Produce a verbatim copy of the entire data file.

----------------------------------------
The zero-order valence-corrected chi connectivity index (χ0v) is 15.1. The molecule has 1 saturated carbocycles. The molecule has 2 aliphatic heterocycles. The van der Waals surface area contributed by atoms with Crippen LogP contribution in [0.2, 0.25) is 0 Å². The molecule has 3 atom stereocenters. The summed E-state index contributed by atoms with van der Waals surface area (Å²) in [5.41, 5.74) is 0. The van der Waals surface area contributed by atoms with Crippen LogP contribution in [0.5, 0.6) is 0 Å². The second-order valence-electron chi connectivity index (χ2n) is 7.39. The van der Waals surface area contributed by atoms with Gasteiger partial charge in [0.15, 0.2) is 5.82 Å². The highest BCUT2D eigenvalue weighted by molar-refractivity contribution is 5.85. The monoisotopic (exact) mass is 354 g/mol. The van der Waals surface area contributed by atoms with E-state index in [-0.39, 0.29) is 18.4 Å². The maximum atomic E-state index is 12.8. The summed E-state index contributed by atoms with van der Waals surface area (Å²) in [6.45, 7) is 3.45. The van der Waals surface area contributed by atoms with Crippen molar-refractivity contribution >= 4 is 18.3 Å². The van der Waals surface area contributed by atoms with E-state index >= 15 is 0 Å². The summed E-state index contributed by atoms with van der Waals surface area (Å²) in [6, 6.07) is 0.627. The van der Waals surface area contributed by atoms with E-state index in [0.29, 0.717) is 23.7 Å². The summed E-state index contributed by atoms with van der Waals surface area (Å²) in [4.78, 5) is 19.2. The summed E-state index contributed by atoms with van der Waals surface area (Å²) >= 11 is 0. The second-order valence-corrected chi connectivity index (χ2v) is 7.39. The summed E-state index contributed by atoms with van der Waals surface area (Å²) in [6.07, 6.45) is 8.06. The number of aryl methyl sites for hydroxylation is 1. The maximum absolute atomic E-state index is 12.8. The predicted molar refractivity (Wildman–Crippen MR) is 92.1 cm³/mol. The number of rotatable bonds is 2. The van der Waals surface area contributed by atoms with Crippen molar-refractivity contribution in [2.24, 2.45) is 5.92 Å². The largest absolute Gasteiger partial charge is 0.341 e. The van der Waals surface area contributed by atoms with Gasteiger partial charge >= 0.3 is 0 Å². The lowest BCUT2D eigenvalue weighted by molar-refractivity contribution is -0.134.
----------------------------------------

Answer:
The zero-order valence-corrected chi connectivity index (χ0v) is 15.1. The molecule has 1 saturated carbocycles. The molecule has 2 aliphatic heterocycles. The van der Waals surface area contributed by atoms with Crippen LogP contribution in [0.2, 0.25) is 0 Å². The molecule has 3 atom stereocenters. The summed E-state index contributed by atoms with van der Waals surface area (Å²) in [5.41, 5.74) is 0. The van der Waals surface area contributed by atoms with Crippen LogP contribution in [0.5, 0.6) is 0 Å². The second-order valence-electron chi connectivity index (χ2n) is 7.39. The van der Waals surface area contributed by atoms with Gasteiger partial charge in [0.15, 0.2) is 5.82 Å². The highest BCUT2D eigenvalue weighted by molar-refractivity contribution is 5.85. The monoisotopic (exact) mass is 354 g/mol. The van der Waals surface area contributed by atoms with E-state index in [-0.39, 0.29) is 18.4 Å². The maximum atomic E-state index is 12.8. The summed E-state index contributed by atoms with van der Waals surface area (Å²) in [6.45, 7) is 3.45. The van der Waals surface area contributed by atoms with Crippen molar-refractivity contribution >= 4 is 18.3 Å². The van der Waals surface area contributed by atoms with E-state index >= 15 is 0 Å². The summed E-state index contributed by atoms with van der Waals surface area (Å²) in [6, 6.07) is 0.627. The van der Waals surface area contributed by atoms with E-state index in [0.29, 0.717) is 23.7 Å². The summed E-state index contributed by atoms with van der Waals surface area (Å²) in [4.78, 5) is 19.2. The summed E-state index contributed by atoms with van der Waals surface area (Å²) >= 11 is 0. The second-order valence-corrected chi connectivity index (χ2v) is 7.39. The summed E-state index contributed by atoms with van der Waals surface area (Å²) in [6.07, 6.45) is 8.06. The number of aryl methyl sites for hydroxylation is 1. The maximum absolute atomic E-state index is 12.8. The predicted molar refractivity (Wildman–Crippen MR) is 92.1 cm³/mol. The number of rotatable bonds is 2. The van der Waals surface area contributed by atoms with Crippen molar-refractivity contribution in [2.24, 2.45) is 5.92 Å². The largest absolute Gasteiger partial charge is 0.341 e. The van der Waals surface area contributed by atoms with Gasteiger partial charge >= 0.3 is 0 Å². The lowest BCUT2D eigenvalue weighted by molar-refractivity contribution is -0.134.